Procedures in a “Typical” Case

After the injury occurs, it should be reported to the employer right away. Our office will file the appropriate applications at the WCAB to establish jurisdiction over the defendants and stop the Statute of Limitations from expiring. We will also notify your employer and their workers’ compensation insurance carrier of our representation. If you have been off work for more than 90 days, then we will discuss the possibility of vocational retraining. We may assign a Qualified Rehabilitation Representative (QRR) to assist with a vocational rehabilitation plan. Please recall that if your injury is after January 1, 2004, your right to vocational retraining has essentially been eliminated.

A doctor usually will find your condition to be permanent and stationary within 3 to 12 months of the date of your injury. If your condition is more serious and requires surgery, then it typically takes between 6 to 12 months for your condition to be permanent and stationary. This of course varies with the type of surgery contemplated.

Once your condition is permanent and stationary, we will proceed to attempt to resolve your case by a settlement. We will either attempt to resolve your case based upon your treating doctor’s permanent and stationary report, or by way of formal medical/legal discovery. With formal medical/legal discovery, you will be examined by either a QME or an AME. If your injury is after January 1, 2005, we will proceed with a state panel QME if an AME is not possible.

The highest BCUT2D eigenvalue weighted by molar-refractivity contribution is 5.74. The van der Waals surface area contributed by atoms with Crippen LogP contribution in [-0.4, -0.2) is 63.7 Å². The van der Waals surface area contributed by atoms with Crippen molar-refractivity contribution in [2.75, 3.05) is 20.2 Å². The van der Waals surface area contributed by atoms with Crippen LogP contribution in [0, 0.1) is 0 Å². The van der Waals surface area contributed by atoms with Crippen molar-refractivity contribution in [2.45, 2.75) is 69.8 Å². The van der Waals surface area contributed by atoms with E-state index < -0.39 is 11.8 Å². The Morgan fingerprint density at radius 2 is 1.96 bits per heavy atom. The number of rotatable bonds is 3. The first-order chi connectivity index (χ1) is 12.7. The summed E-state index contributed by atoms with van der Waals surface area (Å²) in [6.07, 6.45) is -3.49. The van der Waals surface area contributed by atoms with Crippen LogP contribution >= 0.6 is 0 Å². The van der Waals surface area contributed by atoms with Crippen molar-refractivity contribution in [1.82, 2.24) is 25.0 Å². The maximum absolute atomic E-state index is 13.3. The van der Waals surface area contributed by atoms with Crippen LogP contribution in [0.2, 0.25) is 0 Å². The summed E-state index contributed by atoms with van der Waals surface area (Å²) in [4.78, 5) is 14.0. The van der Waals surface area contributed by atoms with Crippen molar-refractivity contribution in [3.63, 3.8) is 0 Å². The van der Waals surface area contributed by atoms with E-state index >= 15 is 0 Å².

Once the permanent and stationary reports are in, we may obtain a rating of the report from the Rating Bureau at the WCAB. After receipt of the ratings, we will advise you of the analysis and propose a settlement to the defendant. We will attempt to informally resolve the case with the defendant.

If you are involved in a vocational rehabilitation plan, it may be wise to wait for the conclusion of the plan before beginning settlement negotiations.

If we are unable to resolve the case with the defendant, then we will set your case for a hearing at the WCAB. It typically takes 4 to 6 weeks to get a hearing date. The WCAB will notify you of the dates of your hearing. We will receive a copy of any correspondence you receive from the WCAB or the Rehabilitation Unit. Usually, these matters do not call for any action on your part. If they do, we will contact you.

The first hearing date at the court will be a mandatory settlement conference. If we are unable to settle at the conference, then the case will be set for a formal trial. We can typically get a trial date in several months. After a trial it can take the Judge anywhere from 6 weeks to 6 months to issue a decision. This varies upon the complexity of the case. If an appeal is filed, then the resolution of the case can be delayed for several additional months.

All times ranges are very rough approximations based upon past experience. Each case is different and the time frame for your case may very well differ. The typical average time to resolve a case without vocational rehabilitation is approximately 2 years. If you participate in vocational retraining, then matters could run for 3 years or longer.

Finally, please recall that our representation is limited to your workers’ compensation case only. It does not include representation for any other mater or causes of action including State Disability Claims, Long Term Disability Claims, Retirement Matters, Personal Injury Claims, Bill Collection Matters, Discrimination Claims, Wrongful Termination Claims, FEHA, ADA, or Third Party Claims. If we do agree to represent you for any other matter, then a written agreement will need to be executed. If you have questions or concerns regarding matters other than workers’ compensation, you should immediately seek the assistance of an additional winter springs injury attorney.

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